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First Successful Treatment of Pediatric Cerebral Palsy with Autologous Cord Blood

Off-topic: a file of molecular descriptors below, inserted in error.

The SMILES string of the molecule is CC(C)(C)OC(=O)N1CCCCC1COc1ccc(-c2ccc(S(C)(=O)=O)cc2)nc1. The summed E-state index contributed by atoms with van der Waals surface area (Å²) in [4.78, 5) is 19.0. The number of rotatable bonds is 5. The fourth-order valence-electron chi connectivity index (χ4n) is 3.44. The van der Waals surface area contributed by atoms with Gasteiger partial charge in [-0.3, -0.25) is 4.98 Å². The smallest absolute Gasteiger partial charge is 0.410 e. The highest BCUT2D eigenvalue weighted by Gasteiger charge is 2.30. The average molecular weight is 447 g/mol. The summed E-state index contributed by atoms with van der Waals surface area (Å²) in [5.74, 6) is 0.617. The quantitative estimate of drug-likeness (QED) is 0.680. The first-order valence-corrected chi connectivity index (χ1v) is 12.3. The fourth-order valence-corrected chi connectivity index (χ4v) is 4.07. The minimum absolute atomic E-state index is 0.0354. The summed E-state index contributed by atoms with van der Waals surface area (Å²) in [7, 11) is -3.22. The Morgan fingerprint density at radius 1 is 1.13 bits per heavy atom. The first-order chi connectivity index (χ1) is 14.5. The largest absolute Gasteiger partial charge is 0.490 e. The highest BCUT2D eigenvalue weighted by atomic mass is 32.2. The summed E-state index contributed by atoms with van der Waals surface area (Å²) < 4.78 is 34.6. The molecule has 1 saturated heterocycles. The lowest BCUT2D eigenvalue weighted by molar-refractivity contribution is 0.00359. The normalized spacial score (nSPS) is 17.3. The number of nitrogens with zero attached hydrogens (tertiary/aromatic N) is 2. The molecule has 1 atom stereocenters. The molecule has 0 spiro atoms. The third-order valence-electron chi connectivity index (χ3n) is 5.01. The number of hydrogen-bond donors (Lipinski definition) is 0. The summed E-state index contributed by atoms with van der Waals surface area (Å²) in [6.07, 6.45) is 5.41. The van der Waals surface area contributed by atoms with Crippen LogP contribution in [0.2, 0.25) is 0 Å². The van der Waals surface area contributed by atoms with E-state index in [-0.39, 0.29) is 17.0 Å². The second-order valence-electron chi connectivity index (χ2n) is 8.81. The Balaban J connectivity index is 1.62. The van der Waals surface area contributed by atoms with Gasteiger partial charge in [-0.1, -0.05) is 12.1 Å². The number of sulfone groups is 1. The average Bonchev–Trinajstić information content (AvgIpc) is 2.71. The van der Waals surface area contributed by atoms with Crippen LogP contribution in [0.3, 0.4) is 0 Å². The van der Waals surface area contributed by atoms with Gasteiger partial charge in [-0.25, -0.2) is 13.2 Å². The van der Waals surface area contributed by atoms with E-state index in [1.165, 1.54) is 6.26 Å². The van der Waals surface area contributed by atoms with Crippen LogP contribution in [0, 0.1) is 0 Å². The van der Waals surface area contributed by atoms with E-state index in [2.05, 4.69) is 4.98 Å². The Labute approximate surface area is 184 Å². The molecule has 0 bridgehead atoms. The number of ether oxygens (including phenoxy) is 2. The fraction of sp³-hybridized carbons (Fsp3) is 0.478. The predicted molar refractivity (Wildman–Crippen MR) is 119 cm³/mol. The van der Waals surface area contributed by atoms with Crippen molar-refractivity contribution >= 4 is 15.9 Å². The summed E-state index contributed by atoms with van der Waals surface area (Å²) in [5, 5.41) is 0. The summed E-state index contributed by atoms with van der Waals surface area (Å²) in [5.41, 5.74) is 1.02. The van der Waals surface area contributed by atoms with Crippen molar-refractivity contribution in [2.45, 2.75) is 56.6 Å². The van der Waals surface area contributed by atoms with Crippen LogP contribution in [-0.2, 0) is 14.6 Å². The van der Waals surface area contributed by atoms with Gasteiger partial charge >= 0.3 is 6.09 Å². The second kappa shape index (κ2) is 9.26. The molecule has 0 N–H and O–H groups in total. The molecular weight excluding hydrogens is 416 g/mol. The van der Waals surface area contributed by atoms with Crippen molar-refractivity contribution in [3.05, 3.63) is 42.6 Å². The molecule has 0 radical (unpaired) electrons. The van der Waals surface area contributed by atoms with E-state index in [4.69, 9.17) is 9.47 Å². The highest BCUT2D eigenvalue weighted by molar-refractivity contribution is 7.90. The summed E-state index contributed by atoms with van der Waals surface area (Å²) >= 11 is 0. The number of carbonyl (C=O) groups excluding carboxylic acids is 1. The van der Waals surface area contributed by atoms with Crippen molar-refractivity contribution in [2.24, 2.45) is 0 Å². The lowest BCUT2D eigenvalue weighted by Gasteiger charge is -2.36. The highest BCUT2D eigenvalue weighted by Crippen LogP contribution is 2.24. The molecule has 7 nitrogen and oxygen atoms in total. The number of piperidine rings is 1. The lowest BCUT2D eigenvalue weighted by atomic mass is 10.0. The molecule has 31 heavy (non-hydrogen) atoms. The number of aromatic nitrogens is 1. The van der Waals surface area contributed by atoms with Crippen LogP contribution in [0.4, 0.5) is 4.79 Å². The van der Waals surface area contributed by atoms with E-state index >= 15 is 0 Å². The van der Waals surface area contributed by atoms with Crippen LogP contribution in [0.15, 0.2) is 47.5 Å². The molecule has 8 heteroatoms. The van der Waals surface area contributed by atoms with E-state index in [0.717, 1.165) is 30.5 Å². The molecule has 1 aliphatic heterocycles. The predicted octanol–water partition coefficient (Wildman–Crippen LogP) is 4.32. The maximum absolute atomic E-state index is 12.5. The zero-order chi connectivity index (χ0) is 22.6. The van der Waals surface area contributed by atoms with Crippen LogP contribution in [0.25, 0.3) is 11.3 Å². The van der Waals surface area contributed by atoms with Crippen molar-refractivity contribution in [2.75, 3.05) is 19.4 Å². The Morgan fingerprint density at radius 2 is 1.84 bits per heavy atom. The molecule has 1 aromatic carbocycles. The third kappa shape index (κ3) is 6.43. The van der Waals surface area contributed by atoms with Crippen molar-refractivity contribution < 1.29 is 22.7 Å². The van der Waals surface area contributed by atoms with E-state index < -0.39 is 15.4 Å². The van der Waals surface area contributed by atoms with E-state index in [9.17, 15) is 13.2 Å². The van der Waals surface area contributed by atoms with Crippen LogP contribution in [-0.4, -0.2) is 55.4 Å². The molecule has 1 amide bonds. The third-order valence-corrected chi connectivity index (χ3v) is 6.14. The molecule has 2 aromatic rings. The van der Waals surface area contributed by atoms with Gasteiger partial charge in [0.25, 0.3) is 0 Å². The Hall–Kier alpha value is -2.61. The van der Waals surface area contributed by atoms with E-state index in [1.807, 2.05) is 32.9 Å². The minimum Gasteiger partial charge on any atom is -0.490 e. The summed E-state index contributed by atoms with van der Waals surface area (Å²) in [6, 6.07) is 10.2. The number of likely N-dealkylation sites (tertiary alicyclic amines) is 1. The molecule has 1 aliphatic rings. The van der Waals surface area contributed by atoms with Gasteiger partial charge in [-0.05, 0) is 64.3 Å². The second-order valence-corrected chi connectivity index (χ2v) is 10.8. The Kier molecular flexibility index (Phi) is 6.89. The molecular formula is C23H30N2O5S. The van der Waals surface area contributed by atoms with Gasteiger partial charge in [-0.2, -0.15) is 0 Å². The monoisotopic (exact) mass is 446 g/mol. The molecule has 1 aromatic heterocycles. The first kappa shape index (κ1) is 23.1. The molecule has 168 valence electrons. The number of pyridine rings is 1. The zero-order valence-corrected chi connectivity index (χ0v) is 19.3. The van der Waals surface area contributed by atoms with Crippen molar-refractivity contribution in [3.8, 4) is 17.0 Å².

Ruhr-University Bochum’s (RUB’s) medics in Germany have succeeded in treating cerebral palsy with autologous cord blood. Following a cardiac arrest with severe brain damage, a 2.5-year-old boy had been in a persistent vegetative state – with minimal chances of survival. Just two months after treatment with the cord blood containing stem cells, the symptoms improved significantly; over the following months, the child learned to speak simple sentences and to move. “Our findings, along with those from a Korean study, dispel the long-held doubts about the effectiveness of the new therapy,” says Dr. Arne Jensen of the Campus Clinic Gynecology. Together with his colleague Professor Dr. Eckard Hamelmann of the Department of Pediatrics at the Catholic Hospital Bochum (University Clinic of the RUB), he reports on the case in an open-access article in 2013 issue of the journal “Case Reports in Transplantation.” At the end of November 2008, the child suffered from cardiac arrest with severe brain damage and was subsequently in a persistent vegetative state with his body paralyzed. Up to now, there has been no treatment for the cause of what is known as infantile cerebral palsy. “In their desperate situation, the parents searched the literature for alternative therapies,” Dr. Jensen explains. “They contacted us and asked about the possibilities of using their son’s cord blood, frozen at his birth.” Nine weeks after the brain damage, on 27 January 2009, the doctors administered the prepared blood intravenously. They studied the progress of recovery at 2, 5, 12, 24, 30, and 40 months after the insult. Usually, the chances of survival after such severe brain damage and more than 25 minutes duration of resuscitation are six per cent. Months after the severe brain damage, the surviving children usually only exhibit minimal signs of consciousness. “The prognosis for the little patient was threatening, if not hopeless,” the Bochum medics say. After the cord blood therapy, the patient, however, recovered relatively quickly. Within two months, the spasticity decreased significantly. He was able to see, sit, smile, and to speak simple words again. Forty months after treatment, the child was able to eat independently, walk with assistance, and form four-word sentences. “Of course, on the basis of these results, we cannot clearly say what the cause of the recovery is,” Dr. Jensen says. “It is, however, very difficult to explain these remarkable effects by purely symptomatic treatment during active rehabilitation.” In animal studies, scientists have been researching the therapeutic potential of cord blood for some time. In a previous study with rats, RUB researchers revealed that cord blood cells migrate to the damaged area of the brain in large numbers within 24 hours of administration. In March 2013, in a controlled study of one hundred children, Korean doctors reported for the first time that they had successfully treated cerebral palsy with allogeneic cord blood. Image shows patient smiling at mother. [Press release] [Case Reports in Transplantation article]